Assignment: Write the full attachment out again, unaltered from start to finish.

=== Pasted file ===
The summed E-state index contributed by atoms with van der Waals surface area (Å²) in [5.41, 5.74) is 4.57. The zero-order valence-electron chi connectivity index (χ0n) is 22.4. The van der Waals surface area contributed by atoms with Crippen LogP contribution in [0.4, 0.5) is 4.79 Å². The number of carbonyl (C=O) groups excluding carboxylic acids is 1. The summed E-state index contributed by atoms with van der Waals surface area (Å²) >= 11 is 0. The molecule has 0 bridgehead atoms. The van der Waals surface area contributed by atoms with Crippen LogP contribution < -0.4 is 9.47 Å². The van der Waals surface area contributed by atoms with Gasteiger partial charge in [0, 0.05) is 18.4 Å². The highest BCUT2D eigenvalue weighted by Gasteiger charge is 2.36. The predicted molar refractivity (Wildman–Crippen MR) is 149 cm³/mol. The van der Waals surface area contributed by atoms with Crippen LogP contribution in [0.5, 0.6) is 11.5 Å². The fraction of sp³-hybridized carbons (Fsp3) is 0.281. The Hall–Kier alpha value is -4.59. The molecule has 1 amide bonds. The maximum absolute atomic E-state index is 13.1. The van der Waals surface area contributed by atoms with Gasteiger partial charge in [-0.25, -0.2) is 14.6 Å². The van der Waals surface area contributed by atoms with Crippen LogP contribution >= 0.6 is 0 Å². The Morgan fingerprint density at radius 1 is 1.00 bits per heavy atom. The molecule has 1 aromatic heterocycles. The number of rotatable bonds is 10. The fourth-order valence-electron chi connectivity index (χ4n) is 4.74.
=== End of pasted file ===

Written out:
The summed E-state index contributed by atoms with van der Waals surface area (Å²) in [5.41, 5.74) is 4.57. The zero-order valence-electron chi connectivity index (χ0n) is 22.4. The van der Waals surface area contributed by atoms with Crippen LogP contribution in [0.4, 0.5) is 4.79 Å². The number of carbonyl (C=O) groups excluding carboxylic acids is 1. The summed E-state index contributed by atoms with van der Waals surface area (Å²) >= 11 is 0. The molecule has 0 bridgehead atoms. The van der Waals surface area contributed by atoms with Crippen LogP contribution < -0.4 is 9.47 Å². The van der Waals surface area contributed by atoms with Gasteiger partial charge in [0, 0.05) is 18.4 Å². The highest BCUT2D eigenvalue weighted by Gasteiger charge is 2.36. The predicted molar refractivity (Wildman–Crippen MR) is 149 cm³/mol. The van der Waals surface area contributed by atoms with Crippen LogP contribution in [0.5, 0.6) is 11.5 Å². The fraction of sp³-hybridized carbons (Fsp3) is 0.281. The Hall–Kier alpha value is -4.59. The molecule has 1 amide bonds. The maximum absolute atomic E-state index is 13.1. The van der Waals surface area contributed by atoms with Gasteiger partial charge in [-0.25, -0.2) is 14.6 Å². The van der Waals surface area contributed by atoms with Crippen LogP contribution >= 0.6 is 0 Å². The Morgan fingerprint density at radius 1 is 1.00 bits per heavy atom. The molecule has 1 aromatic heterocycles. The number of rotatable bonds is 10. The fourth-order valence-electron chi connectivity index (χ4n) is 4.74.